Doing an ocean passage in a small yacht is like bashing your head against a brick wall because it feels so good when you stop, or like getting to a tramping hut and taking your pack off after a particularly arduous trek.
*** 4.30pm It was gloriously sunny when we arrived at Minerva but as the day wore on the light was rapidly falling. To the west was a large dark mass of cloud. The front we’d raced up here to avoid at sea was bearing down on us. David and Piet put up our water-catching gear in readiness for a deluge. We discussed running an anchor watch overnight if the wind got up too much. So much for the whole night's sleep.
We overheard someone's radio conversation on the VHF saying there was going to be a four-metre swell outside the reef. We knew that at high tide the sea slopped over into the lagoon putting constant pressure on our anchor increasing the risk of dragging.
"Winds up to 30 knots," said Piet glancing at the wind instrument. Bugger, I'm on the double watch tonight. Maybe Saturday I'll get the eight uninterrupted hours.
*** Day 9 Sunday, May 17, Minerva It was too windy and the sea too rough to launch the dinghy and go and stand on reef, so we spent the day aboard molested by an uncomfortable slop.
That afternoon a strange looking launch came through the reef entrance. As it came closer we could see it was a yacht without a mast. Later we learnt that it had got all the way to Minerva intact then as it was tacking outside the reef the whole rig came crashing down. Apparently it had just been checked. I'm sure every boat in the lagoon felt for them, it could of happened to any of us. They left the next day facing a very rough and rolly 300 mile trip to Fiji.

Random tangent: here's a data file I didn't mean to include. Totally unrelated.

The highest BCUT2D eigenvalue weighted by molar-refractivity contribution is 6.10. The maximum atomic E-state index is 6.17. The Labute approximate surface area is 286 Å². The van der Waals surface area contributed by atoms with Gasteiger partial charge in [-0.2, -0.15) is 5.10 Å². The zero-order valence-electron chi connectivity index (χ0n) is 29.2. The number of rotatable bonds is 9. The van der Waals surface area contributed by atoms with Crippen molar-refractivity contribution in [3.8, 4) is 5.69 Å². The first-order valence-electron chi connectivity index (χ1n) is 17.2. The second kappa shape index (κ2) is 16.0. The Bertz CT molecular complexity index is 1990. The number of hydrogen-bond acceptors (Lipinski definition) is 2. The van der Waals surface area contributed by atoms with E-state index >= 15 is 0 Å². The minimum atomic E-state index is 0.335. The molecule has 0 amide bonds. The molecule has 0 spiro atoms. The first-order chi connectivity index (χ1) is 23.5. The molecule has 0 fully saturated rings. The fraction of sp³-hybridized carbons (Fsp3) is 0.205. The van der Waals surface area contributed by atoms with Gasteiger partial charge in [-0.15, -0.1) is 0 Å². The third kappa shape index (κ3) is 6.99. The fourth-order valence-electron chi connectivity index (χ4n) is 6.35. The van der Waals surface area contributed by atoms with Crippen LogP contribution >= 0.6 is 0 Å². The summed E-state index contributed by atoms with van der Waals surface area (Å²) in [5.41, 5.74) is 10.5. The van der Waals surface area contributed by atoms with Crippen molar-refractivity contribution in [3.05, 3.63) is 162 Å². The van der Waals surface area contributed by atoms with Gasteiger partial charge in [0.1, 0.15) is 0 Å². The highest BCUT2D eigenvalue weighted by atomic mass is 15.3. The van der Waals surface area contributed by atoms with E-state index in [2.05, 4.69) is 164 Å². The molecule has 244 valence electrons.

Anchor watch again. The alarm went off regularly as the boat slewed around in the wind. Better than being at sea though.
*** Day 10 Monday, May 18 1130 Headed back to sea. We’d debated staying longer and enjoying this haven but we needed to get to Fiji by Friday to avoid extra clearance fees on the weekend. Forecast was for lighter winds. David and Piet stowed the anchor and raised the main as I steered us across the lagoon to the reef entrance. I wasn't looking forward to the predicted three metre swells but I reassured myself only three more days to endure.
Piet got the day's gonad award for putting our position in as east instead of west.
Distance 79 miles. Feels like forever to Fiji.
*** Day 11 Tuesday 19 May, 22 38.179s, 179 17.430e Back across the dateline again.
"Day after tomorrow, day after tomorrow,” was my mantra. I felt a hungover kind of seedy and like I'd been in a barroom fight, my shoulder hurt. I was sick of the 2-3 metre lumpy swells, then being slammed by occasional squalls. I don't think I'm very good at these passages, I just wanted to get there. I meet people who seem to take it all in their stride, make it look easy. I wish I was one of them.
85 miles to go to Kadavu, and 132 to Suva.
Day’s run 145 miles, excellent progress.
*** Day 12 Wednesday May 20, 20 15.573s, 178 59.007e We took bets on how long it would be before we saw land but heavy cloud obscured Kandavu Fiji’s southernmost island. We sailed past it that night and only saw a lighthouse flashing.
We were on even more constant alert with land nearby, and land also means fishing boats, sometimes unlit ones.